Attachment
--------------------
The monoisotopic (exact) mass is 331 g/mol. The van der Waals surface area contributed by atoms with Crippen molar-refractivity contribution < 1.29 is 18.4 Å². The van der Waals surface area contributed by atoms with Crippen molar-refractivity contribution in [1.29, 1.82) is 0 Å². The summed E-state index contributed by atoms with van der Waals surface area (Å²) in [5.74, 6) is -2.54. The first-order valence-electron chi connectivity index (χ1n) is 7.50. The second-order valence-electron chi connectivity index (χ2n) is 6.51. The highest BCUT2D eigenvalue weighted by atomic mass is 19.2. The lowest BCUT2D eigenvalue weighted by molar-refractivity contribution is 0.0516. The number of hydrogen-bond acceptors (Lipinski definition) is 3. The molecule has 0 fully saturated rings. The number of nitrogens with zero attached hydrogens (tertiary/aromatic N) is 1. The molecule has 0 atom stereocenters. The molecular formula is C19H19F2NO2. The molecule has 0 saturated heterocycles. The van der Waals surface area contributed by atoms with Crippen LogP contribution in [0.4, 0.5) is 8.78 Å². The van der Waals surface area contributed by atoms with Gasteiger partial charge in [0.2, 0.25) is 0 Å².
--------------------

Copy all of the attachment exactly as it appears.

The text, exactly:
The monoisotopic (exact) mass is 331 g/mol. The van der Waals surface area contributed by atoms with Crippen molar-refractivity contribution < 1.29 is 18.4 Å². The van der Waals surface area contributed by atoms with Crippen molar-refractivity contribution in [1.29, 1.82) is 0 Å². The summed E-state index contributed by atoms with van der Waals surface area (Å²) in [5.74, 6) is -2.54. The first-order valence-electron chi connectivity index (χ1n) is 7.50. The second-order valence-electron chi connectivity index (χ2n) is 6.51. The highest BCUT2D eigenvalue weighted by atomic mass is 19.2. The lowest BCUT2D eigenvalue weighted by molar-refractivity contribution is 0.0516. The number of hydrogen-bond acceptors (Lipinski definition) is 3. The molecule has 0 fully saturated rings. The number of nitrogens with zero attached hydrogens (tertiary/aromatic N) is 1. The molecule has 0 atom stereocenters. The molecular formula is C19H19F2NO2. The molecule has 0 saturated heterocycles. The van der Waals surface area contributed by atoms with Crippen LogP contribution in [0.4, 0.5) is 8.78 Å². The van der Waals surface area contributed by atoms with Gasteiger partial charge in [0.2, 0.25) is 0 Å².